Pegasus also strengthened its partnership in the Caribbean with the World Society for the Protection of Animals (WSPA). Pegasus became a WSPA member society, and WSPA joined Pegasus, HSI and ASPCA in co-sponsoring and planning the May 2006 conference.

In addition to distributing resource materials during site visits, the Foundation also provided grants and in-kind donations to programs operating in the Cayman Islands, The Bahamas, Jamaica, Puerto Rico, the U.S. Virgin Islands, Antigua, and Grenada.

Some island-specific highlights of 2005 included the following:
* The U.S. Virgin Islands passed an animal cruelty bill, thanks to the local efforts of the Humane Society of St. Thomas, the St. Croix Animal Welfare Center, and the Animal Care Center of St. John, and combined with international support from American Humane Association, the ASPCA, the Humane Society of the United States, WSPA, and the Pegasus Foundation.
* Pegasus introduced the Grenada Society for Prevention of Cruelty to Animals (GSPCA) to several volunteer veterinary resources, including a long-term volunteer who is spending a year in Grenada and a U.S.-based volunteer veterinary team that began planning with the GSPCA for a spay/neuter clinic to be held in early 2006.
* The Foundation strengthened relationships with Bahamas humane societies through site visits, disaster funding, resources, and ongoing communications and assistance. After Hurricane Wilma struck Grand Bahama in late 2005, Pegasus helped generate $15,000 in cash and in-kind donations to the Humane Society of Grand Bahama.

The Pegasus Foundation’s focus for 2006 will be on planning and implementing the May 2006 Caribbean Animal Welfare Conference in Antigua, which will include training on disaster preparedness and response, animal cruelty investigations, responsible animal welfare, and humane education. Other 2006 activities will include site visits and ongoing grantmaking throughout the Caribbean region.

OTHER PEGASUS FOUNDATION ACTIVITIES IN 2005

Florida Endangered Species Network

In 2005, Pegasus staff organized the Florida Endangered Species Network with the Florida Office of Defenders of Wildlife. The Network aims to bring greater cohesiveness, communication, and support to endangered species activists at local and state levels while building the grassroots capacity needed to assist with national endangered species issues. Over 35 representatives from the non-governmental and scientific community currently participate in the Florida Endangered Species Network. Network organizers hope to provide innovative ideas for endangered species advocates in Florida and to exchange these ideas with other states around the country.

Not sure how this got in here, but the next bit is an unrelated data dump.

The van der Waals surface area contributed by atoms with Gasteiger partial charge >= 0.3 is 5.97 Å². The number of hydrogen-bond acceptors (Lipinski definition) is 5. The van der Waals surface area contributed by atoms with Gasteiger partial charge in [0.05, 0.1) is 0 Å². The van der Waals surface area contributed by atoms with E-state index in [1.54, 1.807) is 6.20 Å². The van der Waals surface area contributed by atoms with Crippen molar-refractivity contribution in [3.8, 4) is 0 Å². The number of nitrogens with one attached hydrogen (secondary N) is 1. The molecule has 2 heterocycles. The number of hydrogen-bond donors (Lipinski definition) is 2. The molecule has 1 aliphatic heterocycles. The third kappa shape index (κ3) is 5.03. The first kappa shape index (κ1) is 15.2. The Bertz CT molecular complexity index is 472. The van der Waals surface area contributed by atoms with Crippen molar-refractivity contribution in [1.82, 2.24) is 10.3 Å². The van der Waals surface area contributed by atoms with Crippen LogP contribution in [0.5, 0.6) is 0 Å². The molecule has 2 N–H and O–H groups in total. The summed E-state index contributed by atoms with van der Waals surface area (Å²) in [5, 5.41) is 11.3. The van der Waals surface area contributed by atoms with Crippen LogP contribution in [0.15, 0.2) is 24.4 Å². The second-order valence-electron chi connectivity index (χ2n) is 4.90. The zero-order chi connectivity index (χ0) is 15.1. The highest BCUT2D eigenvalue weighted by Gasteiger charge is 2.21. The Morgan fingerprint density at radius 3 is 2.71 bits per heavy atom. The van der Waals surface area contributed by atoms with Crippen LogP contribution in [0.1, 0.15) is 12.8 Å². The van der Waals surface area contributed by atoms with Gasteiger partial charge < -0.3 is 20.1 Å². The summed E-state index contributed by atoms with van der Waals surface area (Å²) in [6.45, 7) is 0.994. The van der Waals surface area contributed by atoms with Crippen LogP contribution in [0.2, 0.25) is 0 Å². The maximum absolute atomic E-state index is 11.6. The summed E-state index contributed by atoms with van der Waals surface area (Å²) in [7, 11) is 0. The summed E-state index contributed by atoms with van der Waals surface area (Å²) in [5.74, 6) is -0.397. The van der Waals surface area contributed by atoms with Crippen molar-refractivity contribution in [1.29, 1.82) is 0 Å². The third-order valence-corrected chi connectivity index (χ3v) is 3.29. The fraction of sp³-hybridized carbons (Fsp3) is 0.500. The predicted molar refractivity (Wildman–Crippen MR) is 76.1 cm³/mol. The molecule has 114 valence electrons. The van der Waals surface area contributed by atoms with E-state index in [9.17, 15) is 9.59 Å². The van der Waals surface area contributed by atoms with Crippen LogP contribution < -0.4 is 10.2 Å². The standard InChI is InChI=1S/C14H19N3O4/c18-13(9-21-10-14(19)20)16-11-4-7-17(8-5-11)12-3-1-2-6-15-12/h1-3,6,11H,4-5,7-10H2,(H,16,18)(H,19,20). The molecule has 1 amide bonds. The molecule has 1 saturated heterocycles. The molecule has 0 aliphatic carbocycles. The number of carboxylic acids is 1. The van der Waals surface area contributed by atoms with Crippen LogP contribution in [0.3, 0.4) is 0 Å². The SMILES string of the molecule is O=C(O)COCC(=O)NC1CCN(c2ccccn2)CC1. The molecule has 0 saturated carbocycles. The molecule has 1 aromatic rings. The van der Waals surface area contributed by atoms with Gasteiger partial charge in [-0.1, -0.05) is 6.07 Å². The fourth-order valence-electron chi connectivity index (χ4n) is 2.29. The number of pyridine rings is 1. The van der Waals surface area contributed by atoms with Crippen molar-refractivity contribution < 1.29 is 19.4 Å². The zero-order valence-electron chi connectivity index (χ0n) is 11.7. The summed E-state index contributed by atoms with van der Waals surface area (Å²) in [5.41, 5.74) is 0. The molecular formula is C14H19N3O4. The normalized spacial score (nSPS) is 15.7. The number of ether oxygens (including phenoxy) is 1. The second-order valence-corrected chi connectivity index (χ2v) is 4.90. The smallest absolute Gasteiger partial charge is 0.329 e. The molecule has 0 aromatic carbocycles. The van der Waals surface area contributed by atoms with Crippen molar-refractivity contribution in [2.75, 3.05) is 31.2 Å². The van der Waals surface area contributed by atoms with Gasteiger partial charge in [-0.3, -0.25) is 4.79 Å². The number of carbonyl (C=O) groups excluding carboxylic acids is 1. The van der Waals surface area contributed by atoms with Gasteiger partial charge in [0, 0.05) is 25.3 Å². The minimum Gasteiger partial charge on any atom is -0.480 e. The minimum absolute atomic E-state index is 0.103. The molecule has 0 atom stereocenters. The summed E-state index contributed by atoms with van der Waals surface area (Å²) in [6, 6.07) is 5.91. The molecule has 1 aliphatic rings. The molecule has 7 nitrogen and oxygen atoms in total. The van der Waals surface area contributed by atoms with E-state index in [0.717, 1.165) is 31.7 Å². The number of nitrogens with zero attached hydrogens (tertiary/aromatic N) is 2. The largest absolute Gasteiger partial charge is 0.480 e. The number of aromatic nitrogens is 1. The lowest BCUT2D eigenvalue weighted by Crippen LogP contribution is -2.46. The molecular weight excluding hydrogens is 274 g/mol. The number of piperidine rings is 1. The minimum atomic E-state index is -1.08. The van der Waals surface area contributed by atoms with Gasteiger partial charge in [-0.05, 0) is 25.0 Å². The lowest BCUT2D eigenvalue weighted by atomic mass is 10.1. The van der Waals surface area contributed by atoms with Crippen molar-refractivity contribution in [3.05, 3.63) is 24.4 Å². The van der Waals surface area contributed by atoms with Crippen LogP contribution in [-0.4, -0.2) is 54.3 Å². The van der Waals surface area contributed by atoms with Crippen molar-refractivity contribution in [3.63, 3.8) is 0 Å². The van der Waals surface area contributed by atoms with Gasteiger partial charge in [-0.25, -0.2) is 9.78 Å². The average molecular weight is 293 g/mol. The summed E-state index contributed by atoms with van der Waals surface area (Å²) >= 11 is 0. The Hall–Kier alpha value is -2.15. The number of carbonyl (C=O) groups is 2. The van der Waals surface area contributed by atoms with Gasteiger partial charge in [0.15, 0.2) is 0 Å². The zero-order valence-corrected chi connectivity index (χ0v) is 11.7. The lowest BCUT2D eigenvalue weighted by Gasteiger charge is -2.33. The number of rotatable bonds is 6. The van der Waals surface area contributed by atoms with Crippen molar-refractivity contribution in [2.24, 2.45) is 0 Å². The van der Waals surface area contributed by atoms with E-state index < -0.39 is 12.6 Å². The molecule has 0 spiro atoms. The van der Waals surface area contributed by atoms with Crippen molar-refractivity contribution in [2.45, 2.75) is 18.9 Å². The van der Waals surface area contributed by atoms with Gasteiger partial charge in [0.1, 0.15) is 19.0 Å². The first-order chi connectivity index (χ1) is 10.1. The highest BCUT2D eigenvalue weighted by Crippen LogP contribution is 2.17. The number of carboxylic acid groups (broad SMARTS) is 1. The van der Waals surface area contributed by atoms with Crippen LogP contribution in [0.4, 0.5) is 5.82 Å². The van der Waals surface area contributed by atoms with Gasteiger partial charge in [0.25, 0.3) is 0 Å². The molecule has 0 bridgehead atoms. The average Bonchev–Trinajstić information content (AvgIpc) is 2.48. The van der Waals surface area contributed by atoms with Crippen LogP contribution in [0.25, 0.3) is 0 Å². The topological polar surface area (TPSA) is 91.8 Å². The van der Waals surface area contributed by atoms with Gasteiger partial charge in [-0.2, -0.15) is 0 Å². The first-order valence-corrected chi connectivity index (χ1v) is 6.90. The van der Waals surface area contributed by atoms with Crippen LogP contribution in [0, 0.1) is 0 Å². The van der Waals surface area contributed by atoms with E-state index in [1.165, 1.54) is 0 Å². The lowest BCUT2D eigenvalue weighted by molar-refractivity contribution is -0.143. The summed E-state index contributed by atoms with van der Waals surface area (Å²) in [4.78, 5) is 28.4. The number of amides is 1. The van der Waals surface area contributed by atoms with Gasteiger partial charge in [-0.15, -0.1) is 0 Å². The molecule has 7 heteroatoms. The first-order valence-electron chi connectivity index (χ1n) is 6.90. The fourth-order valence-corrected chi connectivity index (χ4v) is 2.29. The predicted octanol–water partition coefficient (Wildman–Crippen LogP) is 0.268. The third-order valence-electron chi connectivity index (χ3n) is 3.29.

One of the key initiatives of the Network is a media strategy designed to raise public awareness of endangered species and their contribution to Florida’s quality of life as well as to highlight the constructive role of the conservationist in long-term community planning. A plan was developed to immerse reporters in the natural world by engaging them in extraordinary experiences with endangered species. Media trips conducted in 2005 included an August visit to a green turtle nesting area in Melbourne Beach, and a December tracking expedition in Etoniah Creek State Forest in northern Florida to observe signs left behind by black bears.

Outreach and Education

Pegasus outreach and education efforts in 2005 focused on conference funding and implementation, as well as serving on boards and providing consultation to a number of organizations, including the Cape Cod Stranding Network (Massachusetts), Friends of Centennial Valley (Montana), Green Belt Movement (Kenya), International Center for Earth Concerns (California and Kenya), Kayenta Animal Care and Control (Arizona), and the Second Chance Center for Animals (Arizona).

2005 PEGASUS FOUNDATION GRANTS

In addition to operation of the Caring Fields Animal Sanctuary and the Caribbean Animal Welfare Initiative, as well as the outreach and consultation provided to many organizations, the Pegasus Foundation provided grants in three primary program areas: companion animal welfare, wildlife and habitat protection, and education and outreach.

Companion Animal Welfare: The Pegasus Foundation focused its support of companion animal programs on spay-neuter services and humane education in several regions, including Florida, Native American lands and the islands of the Caribbean.

Wildlife and Habitat Protection: The Pegasus Foundation centered its wildlife programming on broad public outreach efforts designed to protect species significant to a region’s ecosystem, specifically bison in Montana and endangered species in Florida. Additional funds supported wildlife and habitat protection programs on Cape Cod, Massachusetts.

Education and Outreach: The Pegasus Foundation supported several special initiatives that educate the general public and engage others in animal and environmental protection. In addition, the Foundation organized trainings and meetings, distributed resources, and developed communications networks among grantees with similar interests.

Companion Animals – $69,800

Caribbean animal welfare
St. Croix Animal Welfare Center (humane education) – $2,500
Animal Care Center of St. John (feral cat spay/neuter) – $2,500
Humane Society of St. Thomas (humane education) – $5,000
Vieques Humane Society (spay/neuter) – $2,500
Puerto Rico Animal Welfare Society (Neutersol) – $2,500
Save a Sato (attend HSUS Animal Care Expo) – $500
Save a Sato (spay/neuter) – $2,000
Humane Society of Puerto Rico (spay/neuter) – $5,000
Cayman Islands Humane Society (equipment) – $3,000
International Veterinary Assistance (attend HSUS Animal Care Expo) – $1,000
Puppy Angels (Grenada spay/neuter) – $2,500
International Wildlife Coalition (Antigua spay/neuter) – $3,500
Cayman Islands animal welfare needs assessment study – $6,000